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Conspiracy at the bench

Nature volume 456, pages 575576 (04 December 2008) | Download Citation

Experimental Heart: A Novel


Cold Spring Harbor Laboratory Press: 2008. 364 pp. $13.99, £7.99 9780879698768

The scene in The Day of the Jackal, in which the lone assassin carefully assembles his rifle, each step and component carefully described, is one of the most memorable in literature. Such detail tells us that the author, former serviceman and war correspondent Frederick Forsyth, really knew his stuff. More importantly, it increases the tension to an almost unbearable pitch, just before the climax when the assassin will take a shot at his target. Here is another climax:

“The answer clicked into place with an almost physical impact. Gina had inadvertently inserted the wrong gene into her herpes virus vectors, having been led to believe that it was in fact FRIP. Clearly, Rouyle had never had any intention of using FRIP in combination with her gene therapy vectors at all.

I slammed my fist onto the opened notebook. The conclusion was inescapable. And there were now two key questions remaining. One, what was the mystery gene that had been swapped in FRIP's place? And, two, was this substitution a secret only of Rouyle's, or was Pfeiffer-DeVries in on it as well? Or even Boyd? My mind reeled at the possible layers of conspiracy.”

This scene, told by a lone researcher in his laboratory, late at night, is from cell biologist Jennifer Rohn's first novel, Experimental Heart. It takes place in a cancer-research centre in London, in which a biotech company called Geniaxis has inveigled itself like a tumour. Cell-cyclist Andy O'Hara, a postdoc who has hitherto sublimated all romantic instincts into work, sees Geniaxis virologist Gina Keyser through her lit lab window late one night, and is smitten. O'Hara, ensnared, becomes involved in Keyser's work and sinks into a quagmire of intrigue, only to be resolved when he is forced to carry out some risky detective work.

At the heart of the story, which Rohn tells well for the most part, is a mystery that turns on a question of science, based on a fictional, if realistic, cell-signalling pathway. Along the way we witness the shifting, nomadic international fellowship of scientists, and especially of postdocs. If I have one criticism, it is that the character of O'Hara does not ring true. Modest and self-effacing, he is surrounded by beautiful, talented, wise and tolerant women who care for him even after he repeatedly spurns their advances. Like the butler Stevens in Kazuo Ishiguro's The Remains of the Day, he remains singularly dedicated to duty.

Rohn aims to change the way in which the reading public thinks about scientists. Novels that portray scientists as protagonists, doing science in a realistic way, are scarce. This is surprising, given that there are enough detective novels to derail the Orient Express, and airport bookstalls groan with fiction featuring the detailed work of forensic scientists, doctors, lawyers, soldiers, sailors and, in all likelihood, candlestick makers. Why?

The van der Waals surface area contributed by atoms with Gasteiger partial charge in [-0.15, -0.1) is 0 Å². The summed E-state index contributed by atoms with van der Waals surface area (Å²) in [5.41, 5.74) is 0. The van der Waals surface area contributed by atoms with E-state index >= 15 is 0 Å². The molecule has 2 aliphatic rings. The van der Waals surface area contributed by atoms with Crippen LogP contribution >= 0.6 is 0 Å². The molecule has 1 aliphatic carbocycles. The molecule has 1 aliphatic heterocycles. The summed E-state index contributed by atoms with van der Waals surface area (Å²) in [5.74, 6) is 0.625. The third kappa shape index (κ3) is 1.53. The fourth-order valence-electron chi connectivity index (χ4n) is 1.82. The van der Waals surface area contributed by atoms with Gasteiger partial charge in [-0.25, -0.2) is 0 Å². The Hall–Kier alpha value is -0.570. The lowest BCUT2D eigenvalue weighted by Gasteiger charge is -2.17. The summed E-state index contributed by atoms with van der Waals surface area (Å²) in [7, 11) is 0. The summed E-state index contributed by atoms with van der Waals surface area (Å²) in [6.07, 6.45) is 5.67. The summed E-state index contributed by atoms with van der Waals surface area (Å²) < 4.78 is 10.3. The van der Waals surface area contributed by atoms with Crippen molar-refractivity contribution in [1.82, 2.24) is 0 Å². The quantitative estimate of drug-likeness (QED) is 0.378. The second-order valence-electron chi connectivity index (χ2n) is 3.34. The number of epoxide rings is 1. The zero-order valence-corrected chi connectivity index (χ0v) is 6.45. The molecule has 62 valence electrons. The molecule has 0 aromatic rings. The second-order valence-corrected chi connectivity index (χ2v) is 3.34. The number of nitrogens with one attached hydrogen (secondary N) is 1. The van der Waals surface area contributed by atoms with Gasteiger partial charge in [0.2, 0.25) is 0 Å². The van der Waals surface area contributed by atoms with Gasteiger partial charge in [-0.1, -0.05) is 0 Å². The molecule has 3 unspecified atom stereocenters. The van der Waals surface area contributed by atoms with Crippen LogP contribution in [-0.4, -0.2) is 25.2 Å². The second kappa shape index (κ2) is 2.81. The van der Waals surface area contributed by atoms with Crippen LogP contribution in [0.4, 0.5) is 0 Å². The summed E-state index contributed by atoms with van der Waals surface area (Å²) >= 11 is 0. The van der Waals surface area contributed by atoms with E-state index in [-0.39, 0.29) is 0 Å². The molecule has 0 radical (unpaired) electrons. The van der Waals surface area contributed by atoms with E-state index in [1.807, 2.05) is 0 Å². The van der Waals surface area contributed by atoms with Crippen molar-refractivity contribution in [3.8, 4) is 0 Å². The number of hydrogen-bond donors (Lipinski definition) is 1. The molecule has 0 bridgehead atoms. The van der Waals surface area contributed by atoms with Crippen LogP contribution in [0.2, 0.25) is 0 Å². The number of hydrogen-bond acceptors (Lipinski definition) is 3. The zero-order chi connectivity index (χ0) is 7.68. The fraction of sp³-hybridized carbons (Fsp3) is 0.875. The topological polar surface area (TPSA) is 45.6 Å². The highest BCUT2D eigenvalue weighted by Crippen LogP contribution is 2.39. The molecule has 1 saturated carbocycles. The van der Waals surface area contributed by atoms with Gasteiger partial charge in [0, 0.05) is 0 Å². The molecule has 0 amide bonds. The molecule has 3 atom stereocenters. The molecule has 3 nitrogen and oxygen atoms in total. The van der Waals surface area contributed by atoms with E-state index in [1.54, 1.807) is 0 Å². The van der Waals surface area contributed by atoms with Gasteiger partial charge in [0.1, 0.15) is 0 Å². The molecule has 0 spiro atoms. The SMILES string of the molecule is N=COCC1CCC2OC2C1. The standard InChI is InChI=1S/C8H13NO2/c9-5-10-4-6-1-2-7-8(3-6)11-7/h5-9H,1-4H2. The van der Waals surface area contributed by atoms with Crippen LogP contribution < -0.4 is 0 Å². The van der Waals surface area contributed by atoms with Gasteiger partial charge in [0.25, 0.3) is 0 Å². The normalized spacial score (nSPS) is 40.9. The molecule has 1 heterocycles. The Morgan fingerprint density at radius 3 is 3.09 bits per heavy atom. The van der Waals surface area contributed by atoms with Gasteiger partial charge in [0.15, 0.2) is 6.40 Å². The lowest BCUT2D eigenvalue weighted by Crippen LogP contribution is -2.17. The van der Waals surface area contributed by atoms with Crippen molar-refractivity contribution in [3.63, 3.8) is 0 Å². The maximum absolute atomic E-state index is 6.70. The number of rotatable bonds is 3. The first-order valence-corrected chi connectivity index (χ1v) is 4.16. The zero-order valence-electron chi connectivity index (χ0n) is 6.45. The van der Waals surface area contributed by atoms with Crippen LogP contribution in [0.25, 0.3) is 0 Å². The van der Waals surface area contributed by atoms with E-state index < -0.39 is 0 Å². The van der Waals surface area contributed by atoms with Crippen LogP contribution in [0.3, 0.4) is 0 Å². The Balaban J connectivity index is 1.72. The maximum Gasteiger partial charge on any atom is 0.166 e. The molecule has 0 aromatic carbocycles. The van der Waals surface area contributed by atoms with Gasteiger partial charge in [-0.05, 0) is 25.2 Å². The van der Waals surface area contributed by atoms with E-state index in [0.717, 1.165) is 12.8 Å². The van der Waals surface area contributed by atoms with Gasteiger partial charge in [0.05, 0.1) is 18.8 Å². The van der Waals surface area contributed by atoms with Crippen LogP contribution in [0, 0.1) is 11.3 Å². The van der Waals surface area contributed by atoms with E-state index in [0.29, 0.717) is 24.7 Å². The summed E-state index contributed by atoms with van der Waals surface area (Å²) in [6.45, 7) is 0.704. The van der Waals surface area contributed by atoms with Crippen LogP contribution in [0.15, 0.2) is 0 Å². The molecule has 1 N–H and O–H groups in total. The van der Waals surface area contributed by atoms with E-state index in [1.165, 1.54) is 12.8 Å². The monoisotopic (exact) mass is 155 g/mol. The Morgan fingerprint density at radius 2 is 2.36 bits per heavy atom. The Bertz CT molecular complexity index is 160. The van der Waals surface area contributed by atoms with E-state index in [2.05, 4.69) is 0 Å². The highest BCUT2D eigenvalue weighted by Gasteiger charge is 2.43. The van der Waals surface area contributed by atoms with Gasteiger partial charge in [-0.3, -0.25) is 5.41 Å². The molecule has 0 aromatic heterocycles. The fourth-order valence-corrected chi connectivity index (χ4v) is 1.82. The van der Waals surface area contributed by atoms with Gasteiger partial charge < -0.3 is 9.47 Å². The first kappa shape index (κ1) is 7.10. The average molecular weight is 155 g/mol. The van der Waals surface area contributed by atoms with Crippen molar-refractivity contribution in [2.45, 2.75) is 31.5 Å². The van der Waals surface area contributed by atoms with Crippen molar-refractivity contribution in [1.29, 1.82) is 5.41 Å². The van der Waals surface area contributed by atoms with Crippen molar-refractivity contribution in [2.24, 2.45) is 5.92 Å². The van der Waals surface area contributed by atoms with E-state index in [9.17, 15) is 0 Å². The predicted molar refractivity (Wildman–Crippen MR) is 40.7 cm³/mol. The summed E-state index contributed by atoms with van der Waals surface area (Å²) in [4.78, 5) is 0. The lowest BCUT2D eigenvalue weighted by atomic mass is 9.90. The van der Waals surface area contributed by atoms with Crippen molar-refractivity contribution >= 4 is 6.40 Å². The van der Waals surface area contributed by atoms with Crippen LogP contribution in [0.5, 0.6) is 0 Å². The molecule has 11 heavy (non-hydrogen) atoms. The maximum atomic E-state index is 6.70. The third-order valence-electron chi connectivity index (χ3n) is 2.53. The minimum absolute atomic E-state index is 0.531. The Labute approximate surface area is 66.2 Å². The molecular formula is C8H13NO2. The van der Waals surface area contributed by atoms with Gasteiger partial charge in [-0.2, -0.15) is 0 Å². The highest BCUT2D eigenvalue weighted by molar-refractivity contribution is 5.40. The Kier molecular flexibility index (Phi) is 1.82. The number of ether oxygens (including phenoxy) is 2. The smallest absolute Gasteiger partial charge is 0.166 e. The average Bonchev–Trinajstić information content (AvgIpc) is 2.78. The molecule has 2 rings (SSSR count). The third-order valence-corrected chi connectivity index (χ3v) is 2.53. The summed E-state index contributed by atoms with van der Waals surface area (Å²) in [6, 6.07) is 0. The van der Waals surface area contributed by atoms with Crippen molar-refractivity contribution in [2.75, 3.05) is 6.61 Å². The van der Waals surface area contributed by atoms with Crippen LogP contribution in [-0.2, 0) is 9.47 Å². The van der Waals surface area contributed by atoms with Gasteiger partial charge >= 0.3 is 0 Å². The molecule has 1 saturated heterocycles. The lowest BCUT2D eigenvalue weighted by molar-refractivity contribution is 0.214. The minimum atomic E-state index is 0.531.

Two forces conspire to shut science out in the cold. The first is snobbery, in which the literary establishment has never shaken off the idea that scientists are unfit to join the high table of culture. The second is that scientists are viewed as modern-day wizards whose occult works are unintelligible and probably dangerous. People cannot make up their minds whether scientists are sources of unbelievable good ('miracle cures') or chthonic evil ('frankenfoods'); so the breed is best left alone. Were scientists to show signs of literacy, intelligibility or humanity, both constituencies would ignore them, the first by braying more loudly, the second for fear of puncturing cherished prejudices. Occasionally, both forces come together — for example, in the oft-expressed confessions of media types that they are very poor at maths or science, as if this admission were a badge of honour rather than of shame. In most circles, to confess any mathematical or scientific ability risks ostracism.

Because of these prejudices, prospective readers of Experimental Heart have to muster the activation energy required to surmount the barriers that society has put in the way of understanding scientists as people. The worry is that when they hear the dreaded 's' word, many won't even bother. In the same way that female scientists notoriously have to accumulate a far more stellar publication record than their male peers to achieve tenure, novels about scientists have to work twice as hard as detective stories to reach the same place in the best-seller lists.

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  1. Henry Gee is a senior editor at Nature. His latest novel is By The Sea.

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